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Viacom has banned Google TV from accessing its episode's stations with nary an explanation.  (Source: Engadget)
Google isn't getting much love from the television industry

Google TV seems on a roll.  Powered by Android, the specialized software has already popped up in Sony's new Internet TV hardware and should be showing up in Samsung sets early next year as well.  

Standing in its way is a bizarre blockade from the television industry that appears to be taking its frustrations on internet video out against the new platform.  ABC, NBC, CBS, and most recently FOX have banned the platform from accessing their television websites.  And now Viacom, who recently lost a long and protracted court war with Google web-video subsidiary YouTube over piracy, has joined the merry band of banners.

Customers visiting the websites of MTV, Comedy Central, and Nickelodeon were rudely greeted with denials when trying to access TV episodes via their Android-powered internet TVs.

The decision to ban Google's TV platform seems baffling.  Customers could simply step a few feet to their computer and access the episodes.  And why did the networks put the episodes up in the first place if they didn't want them to be viewed?  The question hot on the minds of many -- why are networks pulling such a seemingly illogical and glaringly anti-customer move?  

At the end of the day it likely has some sort of vague basis in reality -- perhaps television providers are fearful of customers switching from viewing live TV to online episodes, which reportedly earn less ad revenue.  However, the boat seems to have already sailed on this front and the TV networks help cast it off, in fact, by putting legal episodes for their most popular shows up online.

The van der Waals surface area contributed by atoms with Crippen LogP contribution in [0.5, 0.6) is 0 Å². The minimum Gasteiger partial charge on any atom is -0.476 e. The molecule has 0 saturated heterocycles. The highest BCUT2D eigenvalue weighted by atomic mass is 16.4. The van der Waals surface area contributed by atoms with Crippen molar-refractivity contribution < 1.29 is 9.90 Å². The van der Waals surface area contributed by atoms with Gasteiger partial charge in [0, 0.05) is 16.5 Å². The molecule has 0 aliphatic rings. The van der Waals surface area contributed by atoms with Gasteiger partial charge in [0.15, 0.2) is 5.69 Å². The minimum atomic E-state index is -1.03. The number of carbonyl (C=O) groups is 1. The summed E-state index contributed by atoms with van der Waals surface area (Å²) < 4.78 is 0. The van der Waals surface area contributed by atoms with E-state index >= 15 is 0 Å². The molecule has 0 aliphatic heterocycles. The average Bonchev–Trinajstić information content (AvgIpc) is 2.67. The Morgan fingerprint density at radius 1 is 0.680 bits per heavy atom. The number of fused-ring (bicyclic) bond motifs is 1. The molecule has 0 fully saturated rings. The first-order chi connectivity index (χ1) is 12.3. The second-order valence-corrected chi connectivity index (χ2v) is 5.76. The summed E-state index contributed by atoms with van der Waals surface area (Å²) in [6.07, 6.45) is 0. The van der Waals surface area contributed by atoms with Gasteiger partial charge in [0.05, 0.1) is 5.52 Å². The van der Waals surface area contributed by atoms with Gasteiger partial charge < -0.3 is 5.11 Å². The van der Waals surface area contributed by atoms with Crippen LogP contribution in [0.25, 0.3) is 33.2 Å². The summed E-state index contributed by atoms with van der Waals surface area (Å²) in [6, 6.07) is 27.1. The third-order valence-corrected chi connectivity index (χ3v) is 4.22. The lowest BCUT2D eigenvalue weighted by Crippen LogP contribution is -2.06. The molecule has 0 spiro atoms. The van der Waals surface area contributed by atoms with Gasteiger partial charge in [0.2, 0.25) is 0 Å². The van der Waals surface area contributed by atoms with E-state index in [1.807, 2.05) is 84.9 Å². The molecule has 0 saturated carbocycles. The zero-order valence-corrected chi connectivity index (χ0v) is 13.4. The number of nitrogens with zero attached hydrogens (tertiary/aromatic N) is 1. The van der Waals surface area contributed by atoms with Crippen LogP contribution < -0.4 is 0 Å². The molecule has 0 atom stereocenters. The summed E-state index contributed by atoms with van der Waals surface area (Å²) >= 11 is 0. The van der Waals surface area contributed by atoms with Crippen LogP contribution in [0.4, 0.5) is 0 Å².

Ultimately, the move will likely accomplish exactly what the networks least want -- driving more customers away to piracy and web video.

At the end of the day what seems particularly egregious is the fact that none of the networks will even talk about their decision to block the device.  Customers deserve an explanation, but networks seem determined not give them one.  Any worthwhile business man can tell you -- treating customers with disrespect is the greatest error any business can make.



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RE: The explanation...
By TheRequiem on 11/22/2010 9:24:51 PM , Rating: 3
It's funny, I just canceled my Cable TV today... I am charged $87 a month for 3 shows that I watched every week. I now use Netflix and Hulu Plua on my PS3 for the same thig, in HD, for $16 a month. As soon as I saw Netflix switch to a $7.99 streaming only option, that was it for me. I can watch Netflix already on my Tablet, TV and Cell Phone, and hell, more to come from what I can see. It makes sense to me. However, I still am using high-speed internet from Cox, so all I did was increase the speed to their highest rating. A mere $13 more and twice as fast.

I see and hear a lot of people switching to Internet TV. The only thing I can imagine cable partners doing now is offering channels by group and having consumers in the future only pay for what they want to see. It's their only hope, because it's catching on.


RE: The explanation...
By maveric7911 on 11/22/2010 10:21:07 PM , Rating: 1
Not to call BS..... but your not paying 20 some dollars a month for the highest speed cable on COX. However quite bluntly that's a load of BS. I hate paying a ton for cable and internet too, but once you add in all your subscriptions and the real price of your cable you are no where near what you say your paying right now.


RE: The explanation...
By Boze on 11/23/2010 1:32:53 AM , Rating: 2
He never said he was paying $20 a month... he said he was paying "$13 more for the highest speed".

He's paying:
x + $13, where x = some unknown amount.

I don't think there's anything unreasonable about what he's saying.


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